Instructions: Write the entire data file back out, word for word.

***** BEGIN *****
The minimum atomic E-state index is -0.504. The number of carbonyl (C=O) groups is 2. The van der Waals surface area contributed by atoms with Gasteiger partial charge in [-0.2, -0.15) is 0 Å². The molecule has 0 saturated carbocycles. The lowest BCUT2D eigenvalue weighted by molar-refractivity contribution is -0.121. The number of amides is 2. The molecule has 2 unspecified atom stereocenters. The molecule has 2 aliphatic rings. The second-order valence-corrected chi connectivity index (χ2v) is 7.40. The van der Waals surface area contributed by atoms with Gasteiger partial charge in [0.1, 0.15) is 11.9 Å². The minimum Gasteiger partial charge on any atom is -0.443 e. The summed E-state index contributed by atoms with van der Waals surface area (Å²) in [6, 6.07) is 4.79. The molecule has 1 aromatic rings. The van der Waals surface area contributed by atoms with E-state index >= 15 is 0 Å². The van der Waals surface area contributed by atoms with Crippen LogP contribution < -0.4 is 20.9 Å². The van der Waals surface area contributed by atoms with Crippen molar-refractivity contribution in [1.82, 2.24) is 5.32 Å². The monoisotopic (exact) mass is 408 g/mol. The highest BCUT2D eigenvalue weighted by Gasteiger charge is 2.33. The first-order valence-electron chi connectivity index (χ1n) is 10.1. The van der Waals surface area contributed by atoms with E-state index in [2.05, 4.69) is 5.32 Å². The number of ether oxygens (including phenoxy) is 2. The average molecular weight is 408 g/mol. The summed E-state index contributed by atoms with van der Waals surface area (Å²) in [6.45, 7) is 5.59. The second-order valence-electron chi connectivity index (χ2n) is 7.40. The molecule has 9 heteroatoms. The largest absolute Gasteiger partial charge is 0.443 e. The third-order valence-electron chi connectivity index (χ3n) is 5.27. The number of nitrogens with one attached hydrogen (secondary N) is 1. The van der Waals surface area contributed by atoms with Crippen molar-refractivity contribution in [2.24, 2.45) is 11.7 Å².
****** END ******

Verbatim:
The minimum atomic E-state index is -0.504. The number of carbonyl (C=O) groups is 2. The van der Waals surface area contributed by atoms with Gasteiger partial charge in [-0.2, -0.15) is 0 Å². The molecule has 0 saturated carbocycles. The lowest BCUT2D eigenvalue weighted by molar-refractivity contribution is -0.121. The number of amides is 2. The molecule has 2 unspecified atom stereocenters. The molecule has 2 aliphatic rings. The second-order valence-corrected chi connectivity index (χ2v) is 7.40. The van der Waals surface area contributed by atoms with Gasteiger partial charge in [0.1, 0.15) is 11.9 Å². The minimum Gasteiger partial charge on any atom is -0.443 e. The summed E-state index contributed by atoms with van der Waals surface area (Å²) in [6, 6.07) is 4.79. The molecule has 1 aromatic rings. The van der Waals surface area contributed by atoms with E-state index >= 15 is 0 Å². The van der Waals surface area contributed by atoms with Crippen LogP contribution < -0.4 is 20.9 Å². The van der Waals surface area contributed by atoms with Crippen molar-refractivity contribution in [1.82, 2.24) is 5.32 Å². The monoisotopic (exact) mass is 408 g/mol. The highest BCUT2D eigenvalue weighted by Gasteiger charge is 2.33. The first-order valence-electron chi connectivity index (χ1n) is 10.1. The van der Waals surface area contributed by atoms with E-state index in [2.05, 4.69) is 5.32 Å². The number of ether oxygens (including phenoxy) is 2. The average molecular weight is 408 g/mol. The summed E-state index contributed by atoms with van der Waals surface area (Å²) in [6.45, 7) is 5.59. The second-order valence-electron chi connectivity index (χ2n) is 7.40. The molecule has 9 heteroatoms. The largest absolute Gasteiger partial charge is 0.443 e. The third-order valence-electron chi connectivity index (χ3n) is 5.27. The number of nitrogens with one attached hydrogen (secondary N) is 1. The van der Waals surface area contributed by atoms with Crippen molar-refractivity contribution in [2.24, 2.45) is 11.7 Å².